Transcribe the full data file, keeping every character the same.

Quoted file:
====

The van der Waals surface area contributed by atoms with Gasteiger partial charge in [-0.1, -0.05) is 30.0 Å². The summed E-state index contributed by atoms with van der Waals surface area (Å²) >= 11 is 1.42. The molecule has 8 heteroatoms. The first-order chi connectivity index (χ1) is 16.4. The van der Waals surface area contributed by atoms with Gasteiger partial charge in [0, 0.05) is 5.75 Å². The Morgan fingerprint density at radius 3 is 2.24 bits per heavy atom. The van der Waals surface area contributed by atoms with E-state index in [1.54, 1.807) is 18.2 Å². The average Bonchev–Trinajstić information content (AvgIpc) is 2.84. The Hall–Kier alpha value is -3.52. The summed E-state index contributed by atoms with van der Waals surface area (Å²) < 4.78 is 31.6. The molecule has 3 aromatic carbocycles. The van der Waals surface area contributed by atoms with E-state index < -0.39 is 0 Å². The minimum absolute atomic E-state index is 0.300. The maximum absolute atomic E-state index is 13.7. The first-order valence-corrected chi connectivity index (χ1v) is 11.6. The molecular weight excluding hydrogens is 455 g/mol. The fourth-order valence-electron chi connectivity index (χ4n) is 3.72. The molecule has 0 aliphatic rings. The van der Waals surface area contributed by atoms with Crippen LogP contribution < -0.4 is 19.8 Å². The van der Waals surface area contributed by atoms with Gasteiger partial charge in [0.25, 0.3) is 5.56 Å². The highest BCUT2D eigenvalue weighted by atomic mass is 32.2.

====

The van der Waals surface area contributed by atoms with Gasteiger partial charge in [-0.1, -0.05) is 30.0 Å². The summed E-state index contributed by atoms with van der Waals surface area (Å²) >= 11 is 1.42. The molecule has 8 heteroatoms. The first-order chi connectivity index (χ1) is 16.4. The van der Waals surface area contributed by atoms with Gasteiger partial charge in [0, 0.05) is 5.75 Å². The Morgan fingerprint density at radius 3 is 2.24 bits per heavy atom. The van der Waals surface area contributed by atoms with E-state index in [1.54, 1.807) is 18.2 Å². The average Bonchev–Trinajstić information content (AvgIpc) is 2.84. The Hall–Kier alpha value is -3.52. The summed E-state index contributed by atoms with van der Waals surface area (Å²) < 4.78 is 31.6. The molecule has 3 aromatic carbocycles. The van der Waals surface area contributed by atoms with E-state index < -0.39 is 0 Å². The minimum absolute atomic E-state index is 0.300. The maximum absolute atomic E-state index is 13.7. The first-order valence-corrected chi connectivity index (χ1v) is 11.6. The molecular weight excluding hydrogens is 455 g/mol. The fourth-order valence-electron chi connectivity index (χ4n) is 3.72. The molecule has 0 aliphatic rings. The van der Waals surface area contributed by atoms with Crippen LogP contribution < -0.4 is 19.8 Å². The van der Waals surface area contributed by atoms with Gasteiger partial charge in [0.25, 0.3) is 5.56 Å². The highest BCUT2D eigenvalue weighted by atomic mass is 32.2.